It is my impression that official Left orthodoxy is that oppression of underperforming groups by whites is an uncoordinated conspiracy, and indeed that this is the entire reason behind the development of the term “systemic racism”.

    As I read it, the 2016 Russia panic theorized a coordinated conspiracy, but 2020 “stolen election” theories don’t; it’s good enough for them to posit that, say, Philadelphia had a coordinated conspiracy to create Democratic votes, but this conspiracy was not coordinated with the rest of Pennsylvania (obviously) or with Atlanta, Georgia, where there was notionally another independent group doing the same thing.

    Liked by 1 person

    • My mother believes that the Pope ordered the Dominion machines hacked and the Italian government is covering it up, so at least some Repubs think things very similar to the Russian hacking theory.


    • I was a leftist at the beginning of the Trump administration, & in my experience the Russia panickers didn’t believe in a conspiracy to rig the election the way the Qanon people do. They thought that the Russian government had spread pro-Trump misinformation online & coordinated with Trump to leak information damaging to Hillary at key moments, & they worried that Trump would help them as President in return, but they didn’t think the Russians had actually hacked the voting machines to overturn a pro-Hillary result; they thought the way the Electoral College let Trump win despite getting less of the popular vote was unfair, but they accepted that he was legally the president (mostly: I’m sure you can find a few weakmen who disagree).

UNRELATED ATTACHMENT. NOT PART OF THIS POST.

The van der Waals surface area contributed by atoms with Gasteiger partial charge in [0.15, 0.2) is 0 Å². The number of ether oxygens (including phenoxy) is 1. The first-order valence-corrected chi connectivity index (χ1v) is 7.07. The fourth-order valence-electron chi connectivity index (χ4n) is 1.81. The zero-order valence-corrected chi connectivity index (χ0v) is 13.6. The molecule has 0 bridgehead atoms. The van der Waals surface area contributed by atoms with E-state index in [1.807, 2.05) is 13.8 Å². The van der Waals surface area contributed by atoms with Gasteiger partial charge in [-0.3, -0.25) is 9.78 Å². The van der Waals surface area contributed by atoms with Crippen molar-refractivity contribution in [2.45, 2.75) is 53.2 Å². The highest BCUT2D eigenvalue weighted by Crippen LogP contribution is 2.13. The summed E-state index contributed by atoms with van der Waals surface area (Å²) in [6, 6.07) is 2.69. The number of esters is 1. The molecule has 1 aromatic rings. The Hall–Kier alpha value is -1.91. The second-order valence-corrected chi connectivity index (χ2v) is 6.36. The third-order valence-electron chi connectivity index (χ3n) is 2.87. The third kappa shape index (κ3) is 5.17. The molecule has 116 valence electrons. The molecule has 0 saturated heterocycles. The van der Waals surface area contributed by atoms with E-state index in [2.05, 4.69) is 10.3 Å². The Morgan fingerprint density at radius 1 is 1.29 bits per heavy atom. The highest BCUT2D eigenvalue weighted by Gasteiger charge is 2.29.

Regarding “systemic racism”, you are correct that this is the standard academic explanation, but the typical believers can’t even stick to their own line & switch to believing that individual prejudice is the problem whenever convenient for them, resulting in “anti-racism training” that does nothing but let its inventors charge lots of money, various arguments that all white people are secretly racist, pointless condemnations of non-prejudiced ideological opponents, &, of course, the opportunity to take the place in an institutional hierarchy of those condemned, or at least to avoid condemnation themselves.


  2. Newton knew how to talk to non-nerds. He illustrated his stuff by a drawing of a cannon shooting a cannon ball at various velocities. Every normie king, aristocrat, general or whoever immediately thought “this nerd might have something that can help us win wars”.

    Want to explain some math to normies? Make the calculation about money. They will listen.